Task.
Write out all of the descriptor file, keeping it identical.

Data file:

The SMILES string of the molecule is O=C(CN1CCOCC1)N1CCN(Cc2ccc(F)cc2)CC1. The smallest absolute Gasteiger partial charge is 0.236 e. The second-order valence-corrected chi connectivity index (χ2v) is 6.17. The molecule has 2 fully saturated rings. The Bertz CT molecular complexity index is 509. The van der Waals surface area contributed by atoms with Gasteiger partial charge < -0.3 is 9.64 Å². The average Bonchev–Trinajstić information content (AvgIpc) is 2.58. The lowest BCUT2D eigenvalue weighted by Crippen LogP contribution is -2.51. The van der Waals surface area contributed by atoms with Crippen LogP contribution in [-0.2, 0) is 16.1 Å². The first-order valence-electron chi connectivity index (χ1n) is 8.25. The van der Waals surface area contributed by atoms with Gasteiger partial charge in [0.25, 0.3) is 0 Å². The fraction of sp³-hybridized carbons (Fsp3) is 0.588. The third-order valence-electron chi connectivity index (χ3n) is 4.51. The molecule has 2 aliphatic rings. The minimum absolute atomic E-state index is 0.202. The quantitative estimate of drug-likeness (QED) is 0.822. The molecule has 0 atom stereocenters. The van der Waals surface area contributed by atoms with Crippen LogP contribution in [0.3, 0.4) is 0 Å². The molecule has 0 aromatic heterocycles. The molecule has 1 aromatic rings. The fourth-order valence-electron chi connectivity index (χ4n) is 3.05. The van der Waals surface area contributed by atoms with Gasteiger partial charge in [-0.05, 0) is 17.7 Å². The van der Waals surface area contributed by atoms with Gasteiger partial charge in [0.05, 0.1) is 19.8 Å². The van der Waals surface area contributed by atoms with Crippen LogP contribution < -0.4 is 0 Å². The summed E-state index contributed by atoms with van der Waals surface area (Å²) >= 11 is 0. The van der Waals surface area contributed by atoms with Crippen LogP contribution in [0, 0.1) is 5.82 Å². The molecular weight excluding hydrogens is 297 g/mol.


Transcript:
The SMILES string of the molecule is O=C(CN1CCOCC1)N1CCN(Cc2ccc(F)cc2)CC1. The smallest absolute Gasteiger partial charge is 0.236 e. The second-order valence-corrected chi connectivity index (χ2v) is 6.17. The molecule has 2 fully saturated rings. The Bertz CT molecular complexity index is 509. The van der Waals surface area contributed by atoms with Gasteiger partial charge < -0.3 is 9.64 Å². The average Bonchev–Trinajstić information content (AvgIpc) is 2.58. The lowest BCUT2D eigenvalue weighted by Crippen LogP contribution is -2.51. The van der Waals surface area contributed by atoms with Crippen LogP contribution in [-0.2, 0) is 16.1 Å². The first-order valence-electron chi connectivity index (χ1n) is 8.25. The van der Waals surface area contributed by atoms with Gasteiger partial charge in [0.25, 0.3) is 0 Å². The fraction of sp³-hybridized carbons (Fsp3) is 0.588. The third-order valence-electron chi connectivity index (χ3n) is 4.51. The molecule has 2 aliphatic rings. The minimum absolute atomic E-state index is 0.202. The quantitative estimate of drug-likeness (QED) is 0.822. The molecule has 0 atom stereocenters. The van der Waals surface area contributed by atoms with Crippen LogP contribution in [0.3, 0.4) is 0 Å². The molecule has 0 aromatic heterocycles. The molecule has 1 aromatic rings. The fourth-order valence-electron chi connectivity index (χ4n) is 3.05. The van der Waals surface area contributed by atoms with Gasteiger partial charge in [-0.05, 0) is 17.7 Å². The van der Waals surface area contributed by atoms with Gasteiger partial charge in [0.05, 0.1) is 19.8 Å². The van der Waals surface area contributed by atoms with Crippen LogP contribution < -0.4 is 0 Å². The summed E-state index contributed by atoms with van der Waals surface area (Å²) >= 11 is 0. The van der Waals surface area contributed by atoms with Crippen LogP contribution in [0, 0.1) is 5.82 Å². The molecular weight excluding hydrogens is 297 g/mol.